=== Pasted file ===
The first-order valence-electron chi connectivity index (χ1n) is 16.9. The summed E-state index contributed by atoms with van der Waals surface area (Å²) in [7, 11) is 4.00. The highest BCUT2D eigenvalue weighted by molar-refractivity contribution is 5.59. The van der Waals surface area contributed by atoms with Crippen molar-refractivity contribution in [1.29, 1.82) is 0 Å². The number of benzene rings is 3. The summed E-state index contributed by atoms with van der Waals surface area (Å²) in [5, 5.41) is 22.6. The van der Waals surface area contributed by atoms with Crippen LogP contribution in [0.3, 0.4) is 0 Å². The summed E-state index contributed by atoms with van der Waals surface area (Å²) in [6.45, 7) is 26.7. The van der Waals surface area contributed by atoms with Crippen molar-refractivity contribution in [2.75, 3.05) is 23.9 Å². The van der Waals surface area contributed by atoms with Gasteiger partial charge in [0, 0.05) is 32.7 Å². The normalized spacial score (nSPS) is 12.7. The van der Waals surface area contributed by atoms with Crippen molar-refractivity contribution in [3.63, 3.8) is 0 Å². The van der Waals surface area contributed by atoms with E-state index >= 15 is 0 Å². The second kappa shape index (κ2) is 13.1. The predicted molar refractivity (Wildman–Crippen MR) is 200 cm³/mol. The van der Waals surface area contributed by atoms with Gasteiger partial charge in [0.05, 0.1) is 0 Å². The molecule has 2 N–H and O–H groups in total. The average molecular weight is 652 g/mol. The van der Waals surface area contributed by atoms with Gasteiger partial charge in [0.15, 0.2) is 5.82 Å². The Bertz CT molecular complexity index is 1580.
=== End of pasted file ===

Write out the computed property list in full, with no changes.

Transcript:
The first-order valence-electron chi connectivity index (χ1n) is 16.9. The summed E-state index contributed by atoms with van der Waals surface area (Å²) in [7, 11) is 4.00. The highest BCUT2D eigenvalue weighted by molar-refractivity contribution is 5.59. The van der Waals surface area contributed by atoms with Crippen molar-refractivity contribution in [1.29, 1.82) is 0 Å². The number of benzene rings is 3. The summed E-state index contributed by atoms with van der Waals surface area (Å²) in [5, 5.41) is 22.6. The van der Waals surface area contributed by atoms with Crippen LogP contribution in [0.3, 0.4) is 0 Å². The summed E-state index contributed by atoms with van der Waals surface area (Å²) in [6.45, 7) is 26.7. The van der Waals surface area contributed by atoms with Crippen molar-refractivity contribution in [2.75, 3.05) is 23.9 Å². The van der Waals surface area contributed by atoms with Gasteiger partial charge in [0, 0.05) is 32.7 Å². The normalized spacial score (nSPS) is 12.7. The van der Waals surface area contributed by atoms with Crippen molar-refractivity contribution in [3.63, 3.8) is 0 Å². The van der Waals surface area contributed by atoms with E-state index >= 15 is 0 Å². The second kappa shape index (κ2) is 13.1. The predicted molar refractivity (Wildman–Crippen MR) is 200 cm³/mol. The van der Waals surface area contributed by atoms with Gasteiger partial charge in [0.05, 0.1) is 0 Å². The molecule has 2 N–H and O–H groups in total. The average molecular weight is 652 g/mol. The van der Waals surface area contributed by atoms with Gasteiger partial charge in [0.15, 0.2) is 5.82 Å². The Bertz CT molecular complexity index is 1580.